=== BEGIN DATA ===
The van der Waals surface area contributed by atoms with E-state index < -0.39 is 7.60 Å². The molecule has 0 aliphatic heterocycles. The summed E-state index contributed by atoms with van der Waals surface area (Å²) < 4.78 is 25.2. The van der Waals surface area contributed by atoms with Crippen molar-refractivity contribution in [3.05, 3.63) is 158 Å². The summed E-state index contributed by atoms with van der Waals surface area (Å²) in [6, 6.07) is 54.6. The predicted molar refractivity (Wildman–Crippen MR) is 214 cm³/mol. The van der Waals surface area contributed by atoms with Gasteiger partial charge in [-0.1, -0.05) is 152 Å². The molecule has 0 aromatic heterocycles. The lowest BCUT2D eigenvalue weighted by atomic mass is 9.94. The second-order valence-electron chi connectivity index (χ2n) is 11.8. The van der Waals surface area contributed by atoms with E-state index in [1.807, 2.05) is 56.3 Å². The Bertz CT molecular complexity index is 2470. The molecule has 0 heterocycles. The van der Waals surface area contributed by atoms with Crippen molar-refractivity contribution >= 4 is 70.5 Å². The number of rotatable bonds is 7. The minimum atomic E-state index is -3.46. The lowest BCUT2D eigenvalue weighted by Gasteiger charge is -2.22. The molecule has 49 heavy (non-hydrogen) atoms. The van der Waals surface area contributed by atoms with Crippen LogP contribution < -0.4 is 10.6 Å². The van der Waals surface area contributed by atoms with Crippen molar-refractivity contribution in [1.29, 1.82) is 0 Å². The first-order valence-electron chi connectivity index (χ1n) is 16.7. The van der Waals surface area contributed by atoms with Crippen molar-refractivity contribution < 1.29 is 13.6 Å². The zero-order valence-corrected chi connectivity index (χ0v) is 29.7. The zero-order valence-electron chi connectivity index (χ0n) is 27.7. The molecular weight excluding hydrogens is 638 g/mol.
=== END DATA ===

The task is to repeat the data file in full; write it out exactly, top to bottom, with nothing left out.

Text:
The van der Waals surface area contributed by atoms with E-state index < -0.39 is 7.60 Å². The molecule has 0 aliphatic heterocycles. The summed E-state index contributed by atoms with van der Waals surface area (Å²) < 4.78 is 25.2. The van der Waals surface area contributed by atoms with Crippen molar-refractivity contribution in [3.05, 3.63) is 158 Å². The summed E-state index contributed by atoms with van der Waals surface area (Å²) in [6, 6.07) is 54.6. The predicted molar refractivity (Wildman–Crippen MR) is 214 cm³/mol. The van der Waals surface area contributed by atoms with Gasteiger partial charge in [-0.1, -0.05) is 152 Å². The molecule has 0 aromatic heterocycles. The lowest BCUT2D eigenvalue weighted by atomic mass is 9.94. The second-order valence-electron chi connectivity index (χ2n) is 11.8. The van der Waals surface area contributed by atoms with E-state index in [1.807, 2.05) is 56.3 Å². The Bertz CT molecular complexity index is 2470. The molecule has 0 heterocycles. The van der Waals surface area contributed by atoms with Crippen molar-refractivity contribution >= 4 is 70.5 Å². The number of rotatable bonds is 7. The minimum atomic E-state index is -3.46. The lowest BCUT2D eigenvalue weighted by Gasteiger charge is -2.22. The molecule has 49 heavy (non-hydrogen) atoms. The van der Waals surface area contributed by atoms with Crippen LogP contribution < -0.4 is 10.6 Å². The van der Waals surface area contributed by atoms with Crippen molar-refractivity contribution in [1.29, 1.82) is 0 Å². The first-order valence-electron chi connectivity index (χ1n) is 16.7. The van der Waals surface area contributed by atoms with Crippen molar-refractivity contribution < 1.29 is 13.6 Å². The zero-order valence-corrected chi connectivity index (χ0v) is 29.7. The zero-order valence-electron chi connectivity index (χ0n) is 27.7. The molecular weight excluding hydrogens is 638 g/mol.